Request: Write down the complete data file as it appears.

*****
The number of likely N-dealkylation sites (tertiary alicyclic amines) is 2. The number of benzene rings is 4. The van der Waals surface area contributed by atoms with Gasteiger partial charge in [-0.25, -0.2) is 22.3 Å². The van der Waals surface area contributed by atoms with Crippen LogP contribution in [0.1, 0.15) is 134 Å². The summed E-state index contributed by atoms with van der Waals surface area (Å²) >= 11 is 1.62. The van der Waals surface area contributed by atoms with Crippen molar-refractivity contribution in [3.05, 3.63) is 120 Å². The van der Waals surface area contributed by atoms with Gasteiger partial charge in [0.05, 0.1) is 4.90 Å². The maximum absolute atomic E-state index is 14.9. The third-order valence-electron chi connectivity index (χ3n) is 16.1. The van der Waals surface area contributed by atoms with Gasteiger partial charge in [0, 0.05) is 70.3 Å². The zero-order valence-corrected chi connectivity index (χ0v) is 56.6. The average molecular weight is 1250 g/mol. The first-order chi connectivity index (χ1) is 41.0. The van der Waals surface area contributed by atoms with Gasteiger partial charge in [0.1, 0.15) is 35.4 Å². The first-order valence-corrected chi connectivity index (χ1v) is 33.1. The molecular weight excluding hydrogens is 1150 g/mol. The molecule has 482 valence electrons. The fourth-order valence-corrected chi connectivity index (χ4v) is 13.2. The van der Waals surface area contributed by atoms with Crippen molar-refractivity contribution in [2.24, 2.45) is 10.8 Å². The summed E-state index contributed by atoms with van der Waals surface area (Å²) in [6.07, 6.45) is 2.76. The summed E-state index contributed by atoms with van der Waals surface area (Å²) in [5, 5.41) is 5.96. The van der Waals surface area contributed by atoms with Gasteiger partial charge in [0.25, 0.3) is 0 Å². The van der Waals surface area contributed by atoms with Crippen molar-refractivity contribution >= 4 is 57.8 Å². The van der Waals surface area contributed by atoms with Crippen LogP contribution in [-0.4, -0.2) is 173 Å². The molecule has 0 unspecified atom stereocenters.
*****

The number of likely N-dealkylation sites (tertiary alicyclic amines) is 2. The number of benzene rings is 4. The van der Waals surface area contributed by atoms with Gasteiger partial charge in [-0.25, -0.2) is 22.3 Å². The van der Waals surface area contributed by atoms with Crippen LogP contribution in [0.1, 0.15) is 134 Å². The summed E-state index contributed by atoms with van der Waals surface area (Å²) >= 11 is 1.62. The van der Waals surface area contributed by atoms with Crippen molar-refractivity contribution in [3.05, 3.63) is 120 Å². The van der Waals surface area contributed by atoms with Gasteiger partial charge in [0.05, 0.1) is 4.90 Å². The maximum absolute atomic E-state index is 14.9. The third-order valence-electron chi connectivity index (χ3n) is 16.1. The van der Waals surface area contributed by atoms with Gasteiger partial charge in [0, 0.05) is 70.3 Å². The zero-order valence-corrected chi connectivity index (χ0v) is 56.6. The average molecular weight is 1250 g/mol. The first-order chi connectivity index (χ1) is 41.0. The van der Waals surface area contributed by atoms with Gasteiger partial charge in [0.1, 0.15) is 35.4 Å². The first-order valence-corrected chi connectivity index (χ1v) is 33.1. The molecular weight excluding hydrogens is 1150 g/mol. The molecule has 482 valence electrons. The fourth-order valence-corrected chi connectivity index (χ4v) is 13.2. The van der Waals surface area contributed by atoms with Crippen molar-refractivity contribution in [2.24, 2.45) is 10.8 Å². The summed E-state index contributed by atoms with van der Waals surface area (Å²) in [6.07, 6.45) is 2.76. The summed E-state index contributed by atoms with van der Waals surface area (Å²) in [5, 5.41) is 5.96. The van der Waals surface area contributed by atoms with Gasteiger partial charge in [0.25, 0.3) is 0 Å². The van der Waals surface area contributed by atoms with Crippen molar-refractivity contribution >= 4 is 57.8 Å². The van der Waals surface area contributed by atoms with Crippen LogP contribution in [-0.4, -0.2) is 173 Å². The molecule has 0 unspecified atom stereocenters.